The chance to travel to foreign countries has a tendency to stir the imagination of history, sunsets, exotic food and culture. For one Ponoka youth, the dream is going to become a reality.
Seventeen-year-old Pete Davis will fly to Japan for a seven-week exchange program from June 14 to Aug. 9. Davis is willing to tackle the 12-hour flight from Vancouver to Narita in hopes of personal growth.
“I’m looking forward to building my confidence,” he stated.
It is part of the Labo Exchange Program, which has people from Japan travel overseas and vice-versa. Davis was a host family for a Japanese youth two years ago. Now he will have the chance to do the same thing.
He will stay at two different host family homes; three weeks at one and the last four in a different location, although he is not sure of the town. For the first three weeks, Davis will undertake an intense language course to teach him Japanese. The final weeks will involve living with a family in a suburban area in southern Japan.
He has been doing his research though; Labo gives successful applicants an orientation package on cultural differences and one thing he found interesting is the importance of gift giving.
“Gifts are an everyday thing there,” he explained.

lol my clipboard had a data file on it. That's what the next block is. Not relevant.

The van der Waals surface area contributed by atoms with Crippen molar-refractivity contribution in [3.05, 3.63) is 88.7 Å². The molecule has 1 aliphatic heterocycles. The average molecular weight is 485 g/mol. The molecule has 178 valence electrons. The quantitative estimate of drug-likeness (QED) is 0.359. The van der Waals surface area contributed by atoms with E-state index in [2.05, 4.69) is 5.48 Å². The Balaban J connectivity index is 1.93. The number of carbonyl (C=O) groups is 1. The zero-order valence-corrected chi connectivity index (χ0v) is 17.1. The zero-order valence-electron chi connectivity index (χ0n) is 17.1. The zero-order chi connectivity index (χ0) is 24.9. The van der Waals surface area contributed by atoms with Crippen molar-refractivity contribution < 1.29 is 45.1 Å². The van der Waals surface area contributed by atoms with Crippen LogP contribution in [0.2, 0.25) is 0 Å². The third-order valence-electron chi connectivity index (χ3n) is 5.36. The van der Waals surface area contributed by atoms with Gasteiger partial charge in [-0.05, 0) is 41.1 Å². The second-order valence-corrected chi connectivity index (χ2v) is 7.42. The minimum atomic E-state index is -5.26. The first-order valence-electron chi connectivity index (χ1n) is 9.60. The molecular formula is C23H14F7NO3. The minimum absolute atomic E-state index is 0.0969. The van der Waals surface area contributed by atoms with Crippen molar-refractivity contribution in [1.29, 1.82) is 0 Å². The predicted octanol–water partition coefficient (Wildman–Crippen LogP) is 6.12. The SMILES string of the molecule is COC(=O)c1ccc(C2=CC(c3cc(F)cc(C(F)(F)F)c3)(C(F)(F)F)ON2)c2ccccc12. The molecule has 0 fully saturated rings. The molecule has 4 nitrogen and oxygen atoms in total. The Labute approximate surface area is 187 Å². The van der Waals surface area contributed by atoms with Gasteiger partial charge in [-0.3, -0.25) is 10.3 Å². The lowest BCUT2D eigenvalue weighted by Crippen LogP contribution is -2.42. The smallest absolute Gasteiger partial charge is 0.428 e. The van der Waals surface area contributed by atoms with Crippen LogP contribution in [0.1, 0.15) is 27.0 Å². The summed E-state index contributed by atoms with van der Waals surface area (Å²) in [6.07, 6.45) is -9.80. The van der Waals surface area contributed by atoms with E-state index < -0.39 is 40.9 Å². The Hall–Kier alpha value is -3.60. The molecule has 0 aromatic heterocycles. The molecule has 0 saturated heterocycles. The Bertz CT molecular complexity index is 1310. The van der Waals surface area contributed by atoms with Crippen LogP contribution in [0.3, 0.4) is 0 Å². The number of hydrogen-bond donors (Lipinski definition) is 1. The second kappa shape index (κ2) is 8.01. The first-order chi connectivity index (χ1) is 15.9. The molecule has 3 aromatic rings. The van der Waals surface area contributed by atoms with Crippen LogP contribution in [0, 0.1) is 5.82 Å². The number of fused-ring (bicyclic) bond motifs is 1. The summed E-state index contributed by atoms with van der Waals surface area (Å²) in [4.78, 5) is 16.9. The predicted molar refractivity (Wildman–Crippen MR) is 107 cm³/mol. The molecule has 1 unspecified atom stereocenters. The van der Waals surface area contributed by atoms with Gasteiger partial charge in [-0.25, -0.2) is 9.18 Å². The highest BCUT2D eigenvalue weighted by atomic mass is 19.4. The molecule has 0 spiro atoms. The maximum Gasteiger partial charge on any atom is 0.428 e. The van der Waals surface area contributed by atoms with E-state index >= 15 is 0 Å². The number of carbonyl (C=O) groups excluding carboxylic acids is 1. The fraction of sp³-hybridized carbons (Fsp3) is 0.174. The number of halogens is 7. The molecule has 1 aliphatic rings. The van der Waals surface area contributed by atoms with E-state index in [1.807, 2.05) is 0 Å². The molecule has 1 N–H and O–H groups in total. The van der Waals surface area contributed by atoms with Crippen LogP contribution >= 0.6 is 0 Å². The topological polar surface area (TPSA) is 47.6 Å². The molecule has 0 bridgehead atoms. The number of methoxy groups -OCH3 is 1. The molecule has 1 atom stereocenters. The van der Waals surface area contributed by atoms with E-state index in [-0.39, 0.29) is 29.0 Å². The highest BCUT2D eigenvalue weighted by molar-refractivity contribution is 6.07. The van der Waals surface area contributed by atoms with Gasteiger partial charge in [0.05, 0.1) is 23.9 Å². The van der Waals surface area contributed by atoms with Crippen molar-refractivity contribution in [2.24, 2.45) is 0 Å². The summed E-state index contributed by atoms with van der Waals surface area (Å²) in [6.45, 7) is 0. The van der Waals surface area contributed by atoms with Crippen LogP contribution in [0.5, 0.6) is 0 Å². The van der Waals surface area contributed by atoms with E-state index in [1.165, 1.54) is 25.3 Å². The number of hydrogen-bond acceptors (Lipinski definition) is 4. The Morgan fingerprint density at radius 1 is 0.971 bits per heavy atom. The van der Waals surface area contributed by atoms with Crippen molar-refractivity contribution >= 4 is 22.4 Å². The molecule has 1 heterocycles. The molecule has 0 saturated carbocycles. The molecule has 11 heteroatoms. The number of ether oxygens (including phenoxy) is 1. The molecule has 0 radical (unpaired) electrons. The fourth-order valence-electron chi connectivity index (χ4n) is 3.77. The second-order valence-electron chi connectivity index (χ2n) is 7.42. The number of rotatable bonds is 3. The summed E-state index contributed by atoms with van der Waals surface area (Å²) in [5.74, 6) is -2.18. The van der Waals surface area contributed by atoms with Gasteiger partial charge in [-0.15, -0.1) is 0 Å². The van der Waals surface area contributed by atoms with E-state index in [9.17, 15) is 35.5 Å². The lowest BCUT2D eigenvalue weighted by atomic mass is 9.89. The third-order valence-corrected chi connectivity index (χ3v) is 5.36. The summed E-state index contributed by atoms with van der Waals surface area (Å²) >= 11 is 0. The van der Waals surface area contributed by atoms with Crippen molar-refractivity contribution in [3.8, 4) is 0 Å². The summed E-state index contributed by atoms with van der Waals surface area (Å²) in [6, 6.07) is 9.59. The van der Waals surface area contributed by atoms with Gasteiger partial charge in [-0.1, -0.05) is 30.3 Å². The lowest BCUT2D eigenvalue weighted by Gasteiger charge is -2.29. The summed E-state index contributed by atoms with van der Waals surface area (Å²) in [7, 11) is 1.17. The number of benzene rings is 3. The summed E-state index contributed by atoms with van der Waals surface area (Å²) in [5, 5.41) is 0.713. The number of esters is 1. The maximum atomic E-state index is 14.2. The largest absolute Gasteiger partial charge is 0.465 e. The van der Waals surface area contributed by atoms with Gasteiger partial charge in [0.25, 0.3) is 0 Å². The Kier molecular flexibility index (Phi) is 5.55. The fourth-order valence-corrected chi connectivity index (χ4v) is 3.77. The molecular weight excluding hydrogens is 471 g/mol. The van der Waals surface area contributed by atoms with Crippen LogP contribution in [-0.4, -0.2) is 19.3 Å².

Davis has collected a variety of Canadian knick-knacks such as pins, stuffed moose and other items. “Stuff that basically represent us.”
His biggest worry is losing his passport. “The thing that shocked me is that if you lose your passport, your aren’t allowed out of the country.”
The exchange program also does not allow contact with parents and children, as there is a fear it will ruin the experience. The goal is for exchange students to build their confidence and to enjoy their stay. Davis does feel it might make him more homesick. “We can write letters though.”
Davis looks forward to the experience and hopes to pass it on when he returns.
“I really want to gather my knowledge from all my travels and share it,” he stated.
The young traveller has also been to Italy with St. Augustine School. He has the opportunity to become an intern for a year at the Labo Exchange program in Japan if he would like, but his goal is to go to university in Arizona where his grandparents live.
He has also received requests from family and friends to bring gifts back from Japan and intends to buy his mother Japanese silk.
By Jeffrey Heyden-Kaye